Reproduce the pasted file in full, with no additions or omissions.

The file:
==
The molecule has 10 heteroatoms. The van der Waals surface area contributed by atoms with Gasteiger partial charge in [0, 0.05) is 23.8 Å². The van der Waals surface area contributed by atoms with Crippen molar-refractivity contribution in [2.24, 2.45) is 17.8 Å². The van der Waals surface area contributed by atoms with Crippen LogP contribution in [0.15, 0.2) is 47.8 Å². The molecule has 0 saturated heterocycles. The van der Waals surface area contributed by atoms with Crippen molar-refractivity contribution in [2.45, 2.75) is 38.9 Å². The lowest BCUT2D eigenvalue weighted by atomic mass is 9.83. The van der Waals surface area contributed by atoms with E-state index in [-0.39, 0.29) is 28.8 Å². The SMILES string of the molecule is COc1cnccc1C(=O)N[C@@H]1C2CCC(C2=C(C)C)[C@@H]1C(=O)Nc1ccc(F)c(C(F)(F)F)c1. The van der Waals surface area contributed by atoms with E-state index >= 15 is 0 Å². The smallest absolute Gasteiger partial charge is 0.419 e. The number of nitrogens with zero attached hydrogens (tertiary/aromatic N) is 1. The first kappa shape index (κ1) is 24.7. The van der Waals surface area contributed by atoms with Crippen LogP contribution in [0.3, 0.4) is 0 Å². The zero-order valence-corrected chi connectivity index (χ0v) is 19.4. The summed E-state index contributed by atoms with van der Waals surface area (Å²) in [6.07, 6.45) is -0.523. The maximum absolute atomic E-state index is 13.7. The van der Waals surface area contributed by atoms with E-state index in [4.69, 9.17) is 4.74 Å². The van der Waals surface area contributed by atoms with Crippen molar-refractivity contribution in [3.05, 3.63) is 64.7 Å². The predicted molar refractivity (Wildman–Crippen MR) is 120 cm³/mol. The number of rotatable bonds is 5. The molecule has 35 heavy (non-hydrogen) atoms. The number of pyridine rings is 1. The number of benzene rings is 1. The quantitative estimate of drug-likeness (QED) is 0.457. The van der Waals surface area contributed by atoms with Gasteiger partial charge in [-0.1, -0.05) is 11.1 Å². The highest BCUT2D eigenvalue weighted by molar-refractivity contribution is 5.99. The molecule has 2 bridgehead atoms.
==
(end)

The molecule has 10 heteroatoms. The van der Waals surface area contributed by atoms with Gasteiger partial charge in [0, 0.05) is 23.8 Å². The van der Waals surface area contributed by atoms with Crippen molar-refractivity contribution in [2.24, 2.45) is 17.8 Å². The van der Waals surface area contributed by atoms with Crippen LogP contribution in [0.15, 0.2) is 47.8 Å². The molecule has 0 saturated heterocycles. The van der Waals surface area contributed by atoms with Crippen molar-refractivity contribution in [2.45, 2.75) is 38.9 Å². The lowest BCUT2D eigenvalue weighted by atomic mass is 9.83. The van der Waals surface area contributed by atoms with E-state index in [-0.39, 0.29) is 28.8 Å². The SMILES string of the molecule is COc1cnccc1C(=O)N[C@@H]1C2CCC(C2=C(C)C)[C@@H]1C(=O)Nc1ccc(F)c(C(F)(F)F)c1. The van der Waals surface area contributed by atoms with E-state index >= 15 is 0 Å². The smallest absolute Gasteiger partial charge is 0.419 e. The number of nitrogens with zero attached hydrogens (tertiary/aromatic N) is 1. The first kappa shape index (κ1) is 24.7. The van der Waals surface area contributed by atoms with Crippen LogP contribution in [0.3, 0.4) is 0 Å². The zero-order valence-corrected chi connectivity index (χ0v) is 19.4. The summed E-state index contributed by atoms with van der Waals surface area (Å²) in [6.07, 6.45) is -0.523. The maximum absolute atomic E-state index is 13.7. The van der Waals surface area contributed by atoms with E-state index in [4.69, 9.17) is 4.74 Å². The van der Waals surface area contributed by atoms with Crippen molar-refractivity contribution in [3.05, 3.63) is 64.7 Å². The predicted molar refractivity (Wildman–Crippen MR) is 120 cm³/mol. The number of rotatable bonds is 5. The molecule has 35 heavy (non-hydrogen) atoms. The number of pyridine rings is 1. The number of benzene rings is 1. The quantitative estimate of drug-likeness (QED) is 0.457. The van der Waals surface area contributed by atoms with Gasteiger partial charge in [-0.1, -0.05) is 11.1 Å². The highest BCUT2D eigenvalue weighted by molar-refractivity contribution is 5.99. The molecule has 2 bridgehead atoms.